Last week McCain's campaign manager, Rick Davis, took some heat for suggesting that the campaign was not about issues, it was about personalities. In the context of the campaign, Davis' statement came off as callous and cynical, and was quickly pounced on by the Dems. But, after watching things play out since then, I think it's time to acknowledge that in part, he's right. It's not that the issues are irrelevant. It's that, played correctly, broad themes and strong personalities can overpower the issues in the minds of voters.
The irony is that the Obama campaign should be the first to recognize the truth in what Davis said. Obama didn't beat Hillary in the primaries because he had a better ten point plan then her. In fact, completely to the contrary, his upset win proved the point that meta themes beat microtargeting, and that people will ignore their preferences on issues (for instance, universal health care), if they are inspired by and trust your leadership.
Unfotunately, the campaign's ads lately just scream "generic Dem politician." There's nothing about them that is unique to Barack Obama. They have done a nice job tying McCain to four more years of Bush, but McCain may have partly wriggled out of that trap with the selection of Sarah Palin.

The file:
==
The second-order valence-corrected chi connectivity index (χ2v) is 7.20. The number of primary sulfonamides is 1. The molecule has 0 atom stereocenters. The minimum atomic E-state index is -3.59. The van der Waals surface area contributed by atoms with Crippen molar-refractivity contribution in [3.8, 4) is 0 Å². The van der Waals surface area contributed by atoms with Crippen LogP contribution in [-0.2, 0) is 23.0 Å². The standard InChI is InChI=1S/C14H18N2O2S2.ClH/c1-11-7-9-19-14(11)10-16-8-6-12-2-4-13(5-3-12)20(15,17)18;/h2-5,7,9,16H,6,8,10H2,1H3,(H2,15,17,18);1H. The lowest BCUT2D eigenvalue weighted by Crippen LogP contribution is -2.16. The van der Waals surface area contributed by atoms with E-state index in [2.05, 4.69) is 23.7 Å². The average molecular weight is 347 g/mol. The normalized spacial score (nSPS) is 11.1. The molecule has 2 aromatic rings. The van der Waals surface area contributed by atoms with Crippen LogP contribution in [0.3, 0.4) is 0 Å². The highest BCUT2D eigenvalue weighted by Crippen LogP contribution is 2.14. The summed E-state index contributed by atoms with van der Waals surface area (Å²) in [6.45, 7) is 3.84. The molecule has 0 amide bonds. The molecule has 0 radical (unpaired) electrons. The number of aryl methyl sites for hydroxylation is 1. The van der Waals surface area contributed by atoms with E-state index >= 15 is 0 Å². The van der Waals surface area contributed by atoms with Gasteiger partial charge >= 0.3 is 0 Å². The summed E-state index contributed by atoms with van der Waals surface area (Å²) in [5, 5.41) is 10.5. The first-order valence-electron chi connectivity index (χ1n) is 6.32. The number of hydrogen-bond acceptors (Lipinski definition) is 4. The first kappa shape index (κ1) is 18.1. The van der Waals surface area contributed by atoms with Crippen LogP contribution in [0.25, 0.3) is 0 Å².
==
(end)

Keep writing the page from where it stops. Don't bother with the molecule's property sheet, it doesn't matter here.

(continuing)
The campaign needs to take advantage of Obama's strengths as a leader and as a change agent. Fortunately, there's an easy answer for that - just let the man speak!
It's time for Obama to pivot back to his strength and run ads that show him in his element - giving speeches to thousands of people, speeches that appeal to our patriotism, similar in tone to the 2004 convention speech. Most importantly, he needs to do in his ads what he did so effectively in speech after speech during the primary - tie his own campaign to the advances in freedom throughout American history and urge voters to move us forward as a nation. In doing, so, he will make McCain and Palin look like second tier imitators.
These ads should be positive, but they can't look like the "Hands" ad Obama ran during the Olympics. In other words, they can't be focus grouped to death. They need to feature Obama speaking most of the time, and let him drive his points home himself.
Don't get me wrong, I'm not saying that the focus on McCain=Bush, or on the economy, was the wrong one. But in the final stretch of the campaign it's time for the campaign to go back to basics and run a strong, uplifting campaign. And if he does that, Obama will win.